Marks & Spencer suffered a disastrous Christmas across its clothing and gifts business after a warehouse meltdown and warm weather sent sales in the division plummeting for the 14th quarter in a row.
The high-street giant admitted that its peak December trade was hit by its £200m, state-of-the-art distribution centre in Castle Donington, in the East Midlands, failing to cope with demand.
M&S’s chief executive, Marc Bolland, described the 5.8 per cent decline in non-food sales as “clearly disappointing” but added that the problems have now been put right at the warehouse. He said: “I certainly hold up my hands, and I feel that where we’ve gone wrong it is disappointing and we need to put it right.
“It’s a very advanced automated site. The disruption started with Black Friday and there was a sustained volume peak after that. At its heart [the distribution centre] does two things – picking and packing.
“On the picking side we are not getting the flow we needed, and on the packing side we did not have the flexibility to manage the complexity of Christmas. On the automation settings, we need to get the picking better. It has certainly hampered our sales over the quarter.”
Mr Bolland added that before the December peak, the company suffered from the warm autumn and winter weather to a greater extent than its rivals, due to M&S being the biggest seller of coats and knitwear seller on the high street.
Expected profit levels remained unchanged and previous policies of pre-Christmas huge day sales were scrapped, helping the company to maintain profit margins higher than last year. However, despite Mr Bolland’s attempts to allay fears, investors and analysts reacted with shock over the poor performance, sending the shares down 16.3p to 446.9p.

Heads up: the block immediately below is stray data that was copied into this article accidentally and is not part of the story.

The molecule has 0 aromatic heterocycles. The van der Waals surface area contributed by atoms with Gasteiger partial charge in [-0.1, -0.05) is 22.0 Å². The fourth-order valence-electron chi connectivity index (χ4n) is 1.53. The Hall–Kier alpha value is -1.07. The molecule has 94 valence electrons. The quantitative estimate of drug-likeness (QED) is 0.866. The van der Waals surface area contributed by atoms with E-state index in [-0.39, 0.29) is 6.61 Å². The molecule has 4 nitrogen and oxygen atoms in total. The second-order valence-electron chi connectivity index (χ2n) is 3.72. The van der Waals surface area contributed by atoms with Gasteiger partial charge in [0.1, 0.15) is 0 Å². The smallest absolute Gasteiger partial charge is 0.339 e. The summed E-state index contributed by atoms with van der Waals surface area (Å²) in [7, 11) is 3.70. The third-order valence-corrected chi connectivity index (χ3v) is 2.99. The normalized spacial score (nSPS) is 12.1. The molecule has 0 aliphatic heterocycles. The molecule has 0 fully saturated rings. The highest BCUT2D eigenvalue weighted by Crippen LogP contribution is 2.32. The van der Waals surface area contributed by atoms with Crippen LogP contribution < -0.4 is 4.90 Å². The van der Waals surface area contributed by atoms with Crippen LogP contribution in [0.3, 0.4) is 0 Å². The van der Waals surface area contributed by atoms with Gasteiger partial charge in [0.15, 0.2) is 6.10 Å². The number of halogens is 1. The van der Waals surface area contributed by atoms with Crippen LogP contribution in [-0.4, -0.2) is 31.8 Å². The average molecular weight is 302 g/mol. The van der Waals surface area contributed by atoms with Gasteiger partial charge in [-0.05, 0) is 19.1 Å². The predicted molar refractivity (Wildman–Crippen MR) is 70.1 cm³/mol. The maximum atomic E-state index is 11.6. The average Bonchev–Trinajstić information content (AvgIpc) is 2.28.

Chris White, the head of UK equities at M&S shareholder Premier Asset Management, said: “All the hard work in general merchandise came to nought over the festive period as customers voted with their feet and found better value for money elsewhere.”
Nicla Di Palma, a retail analyst at Brewin Dolphin, added: “Overall, we find this statement really disappointing. M&S has invested in new designers and has been trying to improve the appeal of its womenswear collections for a few years now, but not successfully so far.”
The M&S website has been beset by problems for most of the past year in the wake of a £150m overhaul, with customers being forced to re-register with the new website after the old site, hosted by Amazon, would not move over shoppers’ details.
Sales online dropped and the company admitted that too many shoppers were not completing purchases.
However, there was better news for M&S’s food division as sales rose slightly by 0.1 per cent – ahead of the big supermarkets, which have so far suffered Christmas falls – although this was below expectations.
In the week of Christmas, food sales soared 17 per cent, helped by the retailer shifting 9 million turkeys.Reuse content